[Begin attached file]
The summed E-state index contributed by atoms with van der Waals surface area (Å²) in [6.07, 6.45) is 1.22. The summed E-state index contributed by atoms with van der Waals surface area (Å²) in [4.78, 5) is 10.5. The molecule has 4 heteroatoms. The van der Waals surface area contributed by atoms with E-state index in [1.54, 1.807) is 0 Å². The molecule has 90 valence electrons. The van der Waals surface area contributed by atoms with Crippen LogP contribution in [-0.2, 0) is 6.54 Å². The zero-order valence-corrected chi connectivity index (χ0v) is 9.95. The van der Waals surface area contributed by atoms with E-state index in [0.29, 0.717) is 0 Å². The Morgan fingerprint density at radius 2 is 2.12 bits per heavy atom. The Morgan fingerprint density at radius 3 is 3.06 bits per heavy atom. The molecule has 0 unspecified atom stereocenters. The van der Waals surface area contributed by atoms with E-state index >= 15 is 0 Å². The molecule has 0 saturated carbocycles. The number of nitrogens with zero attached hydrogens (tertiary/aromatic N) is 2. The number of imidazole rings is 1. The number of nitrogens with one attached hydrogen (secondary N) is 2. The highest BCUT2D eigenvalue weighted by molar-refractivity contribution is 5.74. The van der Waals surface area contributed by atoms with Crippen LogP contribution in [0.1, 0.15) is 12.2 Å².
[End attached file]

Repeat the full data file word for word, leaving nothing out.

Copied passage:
The summed E-state index contributed by atoms with van der Waals surface area (Å²) in [6.07, 6.45) is 1.22. The summed E-state index contributed by atoms with van der Waals surface area (Å²) in [4.78, 5) is 10.5. The molecule has 4 heteroatoms. The van der Waals surface area contributed by atoms with E-state index in [1.54, 1.807) is 0 Å². The molecule has 90 valence electrons. The van der Waals surface area contributed by atoms with Crippen LogP contribution in [-0.2, 0) is 6.54 Å². The zero-order valence-corrected chi connectivity index (χ0v) is 9.95. The van der Waals surface area contributed by atoms with E-state index in [0.29, 0.717) is 0 Å². The Morgan fingerprint density at radius 2 is 2.12 bits per heavy atom. The Morgan fingerprint density at radius 3 is 3.06 bits per heavy atom. The molecule has 0 unspecified atom stereocenters. The van der Waals surface area contributed by atoms with E-state index >= 15 is 0 Å². The molecule has 0 saturated carbocycles. The number of nitrogens with zero attached hydrogens (tertiary/aromatic N) is 2. The number of imidazole rings is 1. The number of nitrogens with one attached hydrogen (secondary N) is 2. The highest BCUT2D eigenvalue weighted by molar-refractivity contribution is 5.74. The van der Waals surface area contributed by atoms with Crippen LogP contribution in [0.1, 0.15) is 12.2 Å².